How your employees are feeling and how you can support them 30/06/2020

Furloughed or working – How your employees are feeling and how you can support them

The coronavirus pandemic has had a significant economic impact on UK businesses, with many employees being furloughed – according to Statista, as of 28 June 2020, approximately 9.3 million jobs, from 1.1 million different employers were furloughed in the UK as part of the government’s job retention scheme.

Those who are on furlough have had to adapt to a substantial change in their everyday lives. As a result, their wellbeing is likely to have been affected. As an employer, here’s what you need to know about how they may be feeling, how you can support them during this time and how you should handle your employee’s return to the workplace:

How furloughed employees might be feeling

How your employees are feeling will depend entirely on their personal circumstances. Those with caring responsibilities for children, the elderly or vulnerable people will have welcomed being furloughed, but there are those who will have found these circumstances challenging.

Some employees may feel that they are not valued by their employer and may have concerns about whether they will be made redundant. Other common feelings include a sense of guilt if they are aware that their colleagues are very busy and those who live alone are likely to feel isolated. Many will have experienced anxiety and challenges relating to the following:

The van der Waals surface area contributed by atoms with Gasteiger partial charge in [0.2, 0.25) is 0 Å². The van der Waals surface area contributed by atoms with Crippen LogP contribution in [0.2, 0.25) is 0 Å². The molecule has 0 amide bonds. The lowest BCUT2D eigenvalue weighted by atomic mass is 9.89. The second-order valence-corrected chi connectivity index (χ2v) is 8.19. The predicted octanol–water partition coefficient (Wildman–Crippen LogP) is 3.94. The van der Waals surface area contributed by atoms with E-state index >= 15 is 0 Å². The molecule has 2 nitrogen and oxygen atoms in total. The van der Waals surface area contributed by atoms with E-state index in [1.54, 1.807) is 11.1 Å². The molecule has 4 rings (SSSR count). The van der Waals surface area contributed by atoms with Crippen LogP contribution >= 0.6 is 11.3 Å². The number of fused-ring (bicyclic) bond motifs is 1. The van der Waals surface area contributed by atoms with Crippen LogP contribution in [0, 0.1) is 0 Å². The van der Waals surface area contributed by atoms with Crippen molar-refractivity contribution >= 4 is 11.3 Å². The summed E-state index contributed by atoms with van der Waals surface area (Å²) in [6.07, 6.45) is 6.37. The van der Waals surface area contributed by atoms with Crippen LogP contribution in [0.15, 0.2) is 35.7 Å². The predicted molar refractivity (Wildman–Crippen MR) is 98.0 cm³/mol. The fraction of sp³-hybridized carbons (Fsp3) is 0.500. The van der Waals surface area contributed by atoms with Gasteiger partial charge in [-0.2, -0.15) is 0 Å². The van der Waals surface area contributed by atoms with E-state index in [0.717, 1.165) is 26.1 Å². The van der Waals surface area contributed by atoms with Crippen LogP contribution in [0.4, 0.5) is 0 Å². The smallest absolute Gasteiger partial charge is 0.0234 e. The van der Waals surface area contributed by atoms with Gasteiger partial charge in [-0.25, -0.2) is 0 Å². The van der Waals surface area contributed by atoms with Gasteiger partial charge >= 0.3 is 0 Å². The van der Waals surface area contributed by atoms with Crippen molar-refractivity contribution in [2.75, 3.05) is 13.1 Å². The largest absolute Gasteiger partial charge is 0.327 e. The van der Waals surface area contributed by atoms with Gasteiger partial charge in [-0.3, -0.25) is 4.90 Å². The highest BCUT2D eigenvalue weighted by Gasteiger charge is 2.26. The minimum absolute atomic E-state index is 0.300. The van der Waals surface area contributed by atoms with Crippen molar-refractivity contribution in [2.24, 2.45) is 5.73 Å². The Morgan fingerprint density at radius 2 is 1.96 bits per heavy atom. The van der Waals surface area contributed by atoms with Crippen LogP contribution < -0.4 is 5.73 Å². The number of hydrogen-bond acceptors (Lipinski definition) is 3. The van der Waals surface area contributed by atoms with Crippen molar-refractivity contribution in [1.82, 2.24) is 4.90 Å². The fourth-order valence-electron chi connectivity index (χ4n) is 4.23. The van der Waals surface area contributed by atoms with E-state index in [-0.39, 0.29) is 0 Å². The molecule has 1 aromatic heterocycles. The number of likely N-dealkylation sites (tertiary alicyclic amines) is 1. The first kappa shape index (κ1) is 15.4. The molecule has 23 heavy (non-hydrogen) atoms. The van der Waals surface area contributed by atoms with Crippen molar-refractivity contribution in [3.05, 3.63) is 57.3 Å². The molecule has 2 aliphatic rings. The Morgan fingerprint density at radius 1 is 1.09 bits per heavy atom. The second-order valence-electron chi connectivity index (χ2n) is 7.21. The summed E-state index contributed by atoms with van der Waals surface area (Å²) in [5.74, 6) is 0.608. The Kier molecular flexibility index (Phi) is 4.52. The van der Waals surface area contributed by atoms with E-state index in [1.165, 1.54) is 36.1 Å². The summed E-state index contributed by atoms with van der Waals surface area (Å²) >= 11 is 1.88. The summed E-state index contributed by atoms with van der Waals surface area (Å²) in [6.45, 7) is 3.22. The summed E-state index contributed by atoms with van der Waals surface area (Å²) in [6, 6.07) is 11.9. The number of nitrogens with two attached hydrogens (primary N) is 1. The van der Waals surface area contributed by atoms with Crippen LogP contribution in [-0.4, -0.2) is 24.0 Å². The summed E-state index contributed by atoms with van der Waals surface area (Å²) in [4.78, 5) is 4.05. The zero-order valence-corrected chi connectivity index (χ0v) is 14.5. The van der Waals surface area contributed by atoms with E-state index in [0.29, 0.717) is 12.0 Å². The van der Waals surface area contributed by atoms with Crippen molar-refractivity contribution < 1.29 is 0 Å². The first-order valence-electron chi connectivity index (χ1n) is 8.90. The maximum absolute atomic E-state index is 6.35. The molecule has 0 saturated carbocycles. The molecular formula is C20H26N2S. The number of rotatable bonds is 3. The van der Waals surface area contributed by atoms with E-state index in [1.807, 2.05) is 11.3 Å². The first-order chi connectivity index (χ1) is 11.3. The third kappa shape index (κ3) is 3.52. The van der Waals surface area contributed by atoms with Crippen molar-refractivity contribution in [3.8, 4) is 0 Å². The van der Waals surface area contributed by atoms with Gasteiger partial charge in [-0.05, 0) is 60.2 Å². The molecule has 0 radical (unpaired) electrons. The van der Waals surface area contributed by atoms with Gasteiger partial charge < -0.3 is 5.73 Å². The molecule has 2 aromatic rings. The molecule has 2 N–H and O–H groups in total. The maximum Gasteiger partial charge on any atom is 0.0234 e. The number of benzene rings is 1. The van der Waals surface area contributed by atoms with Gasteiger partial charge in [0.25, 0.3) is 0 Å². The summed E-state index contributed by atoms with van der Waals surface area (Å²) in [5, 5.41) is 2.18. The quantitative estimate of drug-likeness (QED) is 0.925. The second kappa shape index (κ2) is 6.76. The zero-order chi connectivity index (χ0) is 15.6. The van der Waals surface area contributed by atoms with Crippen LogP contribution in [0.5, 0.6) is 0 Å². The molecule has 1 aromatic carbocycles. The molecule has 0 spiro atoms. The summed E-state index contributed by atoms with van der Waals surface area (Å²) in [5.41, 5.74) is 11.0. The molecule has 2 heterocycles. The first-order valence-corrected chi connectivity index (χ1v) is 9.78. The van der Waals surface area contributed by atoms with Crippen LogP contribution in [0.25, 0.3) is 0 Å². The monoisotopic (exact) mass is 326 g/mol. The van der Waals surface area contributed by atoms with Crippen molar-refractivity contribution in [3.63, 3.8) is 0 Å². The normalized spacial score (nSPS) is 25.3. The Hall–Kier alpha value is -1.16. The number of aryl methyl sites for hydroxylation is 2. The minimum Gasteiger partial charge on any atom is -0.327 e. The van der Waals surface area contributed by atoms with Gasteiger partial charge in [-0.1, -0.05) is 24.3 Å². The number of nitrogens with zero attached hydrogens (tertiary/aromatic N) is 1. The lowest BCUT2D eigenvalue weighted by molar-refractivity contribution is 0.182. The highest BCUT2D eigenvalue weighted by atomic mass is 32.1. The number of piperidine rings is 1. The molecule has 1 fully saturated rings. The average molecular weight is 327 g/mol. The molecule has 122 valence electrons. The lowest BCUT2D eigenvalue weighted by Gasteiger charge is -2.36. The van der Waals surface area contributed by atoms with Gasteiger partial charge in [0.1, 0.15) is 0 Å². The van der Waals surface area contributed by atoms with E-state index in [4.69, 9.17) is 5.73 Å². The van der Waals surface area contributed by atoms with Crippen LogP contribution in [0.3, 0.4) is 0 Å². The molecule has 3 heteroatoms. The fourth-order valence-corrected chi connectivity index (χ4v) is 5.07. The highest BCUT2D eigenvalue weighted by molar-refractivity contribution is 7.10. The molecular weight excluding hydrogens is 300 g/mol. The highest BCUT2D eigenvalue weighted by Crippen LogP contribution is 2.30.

• Fear of infection
  • Social isolation
  • Juggling childcare
  • Caring for a vulnerable relative
  • Financial worries
  • Illness
  • Bereavement

Continue to support furloughed employees based on their individual circumstances

Be clear and honest, explaining why you are making the decisions you are and what your intentions are for the future. Try to be sympathetic towards the feelings of your employees, which will be entirely different based on the individual.

If you haven’t already, plan your meetings by individual so that you can tailor it based on their situation. Things that you should consider include:

  • Whether the employee lives alone
  • Whether the employee has caring responsibilities
  • If they have underlying health problems
  • Whether their home circumstances are problematic

For those that live alone, you should be mindful of their mental wellbeing during this time. Some people may be experiencing increased relationship issues, family health problems, domestic violence or financial difficulties. It may be useful to provide details of local support groups, organisations and charities for those who need help.

If you have an Employee Assistance Programme (EAP), many include counselling services and advice on family and financial issues and both furloughed and working employees should be encouraged to use this.

Keep encouraging furloughed employees to communicate and to develop

Continue to schedule frequent wellbeing calls with furloughed employees so that they can talk about how they are coping. This should help those who are feeling isolated. If you haven’t already, set up a group call with other furloughed employees where they can share tools and tips amongst one another. Ask about their mental wellbeing and encourage conversations around this.

Ensure that you are frequently revisiting and setting new goals with your employees, including:

  • Training and development – it’s likely that they may have already gained some new skills whilst on furlough. Are there any additional skills that they would like to learn or develop?